English Professor Janet Myers, Lentz’s mentor for her Lumen research, encouraged Lentz to apply for the Lumen Prize. Myers studies Victorian literature, which also encompasses Austen’s era. “We work really, really well together, and I noticed that when I was in her British Literature class,” Lentz said. “She encouraged me to apply and told me how I could use money for an English literature research project.”

The Lumen Prize, awarded for the first time in 2008, provides selected students with a $15,000 scholarship to support and celebrate their academic and creative achievements. Lumen scholars work closely with faculty mentors to pursue and complete their projects. Efforts include course work, study abroad, research both on campus and abroad as well as during the regular academic year and summers, internships locally and abroad, program development and creative productions and performances.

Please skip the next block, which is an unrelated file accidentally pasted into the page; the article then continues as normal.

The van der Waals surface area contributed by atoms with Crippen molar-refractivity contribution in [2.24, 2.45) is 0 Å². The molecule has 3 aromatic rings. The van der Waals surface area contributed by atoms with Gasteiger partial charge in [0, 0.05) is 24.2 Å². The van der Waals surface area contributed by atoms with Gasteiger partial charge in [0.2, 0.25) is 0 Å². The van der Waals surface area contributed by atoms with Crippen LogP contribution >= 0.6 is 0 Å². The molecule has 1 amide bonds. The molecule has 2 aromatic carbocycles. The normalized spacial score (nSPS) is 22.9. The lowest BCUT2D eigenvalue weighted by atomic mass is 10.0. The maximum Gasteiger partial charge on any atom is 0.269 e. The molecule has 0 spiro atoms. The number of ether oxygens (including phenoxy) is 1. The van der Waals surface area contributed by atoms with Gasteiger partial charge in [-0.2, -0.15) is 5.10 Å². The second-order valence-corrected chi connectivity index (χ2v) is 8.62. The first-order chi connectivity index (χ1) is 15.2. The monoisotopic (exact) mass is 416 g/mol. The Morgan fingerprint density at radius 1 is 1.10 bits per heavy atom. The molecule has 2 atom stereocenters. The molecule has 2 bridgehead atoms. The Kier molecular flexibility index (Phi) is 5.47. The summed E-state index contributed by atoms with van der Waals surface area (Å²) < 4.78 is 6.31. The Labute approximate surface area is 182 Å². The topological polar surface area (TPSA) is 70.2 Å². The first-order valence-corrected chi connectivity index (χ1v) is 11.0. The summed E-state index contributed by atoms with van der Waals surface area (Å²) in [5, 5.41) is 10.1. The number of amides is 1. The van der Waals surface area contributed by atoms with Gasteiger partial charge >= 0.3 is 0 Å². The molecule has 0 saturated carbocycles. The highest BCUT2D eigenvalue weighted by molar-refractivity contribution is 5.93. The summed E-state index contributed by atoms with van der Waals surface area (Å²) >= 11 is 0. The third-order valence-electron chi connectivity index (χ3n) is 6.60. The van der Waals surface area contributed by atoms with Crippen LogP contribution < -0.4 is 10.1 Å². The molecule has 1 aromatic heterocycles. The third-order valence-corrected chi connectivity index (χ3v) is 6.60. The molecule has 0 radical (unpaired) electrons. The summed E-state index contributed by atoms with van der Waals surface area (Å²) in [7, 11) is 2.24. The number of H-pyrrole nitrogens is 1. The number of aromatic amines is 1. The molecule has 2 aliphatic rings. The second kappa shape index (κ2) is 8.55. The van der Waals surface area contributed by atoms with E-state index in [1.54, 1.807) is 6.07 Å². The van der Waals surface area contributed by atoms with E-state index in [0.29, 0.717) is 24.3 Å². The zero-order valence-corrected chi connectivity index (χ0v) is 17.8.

“She is a remarkably fabulous student,” Myers said. “Sarah has a lot of things going for her. She is a great writer, a meticulous researcher and a passionate scholar. She’s somebody who drives around with a ‘What would Jane do?’ bumper sticker and carries Jane Austen tote bags. She really has been immersed in her topic since the very beginning.”

Having grown up reading Austen novels, Lentz said she has enjoyed the opportunity to attend Jane Austen conferences while conducting research. In addition to attending JASNA’s annual conference in Fort Worth, Texas, in 2011, Lentz will be using her Lumen Prize money to go to this year’s conference in New York City to dialogue with other researchers about their studies.

Lentz also traveled to England for two weeks to research after studying abroad in Spain for a semester. There, she accessed Austen’s personal letters and other manuscripts at the British Library and took a Jane Austen tour of England, seeing locations from her novels and her birthplace in Steven Rectory.

“I like seeing how many humanities majors are going for the Lumen Prize now,” Lentz said. “There are more uses for the money than you may think. It’s an amazing opportunity that’s challenged me and given me experiences I will treasure for the rest of my life.”

Eric Townsend,
Staff
10/9/2012 4:18 PM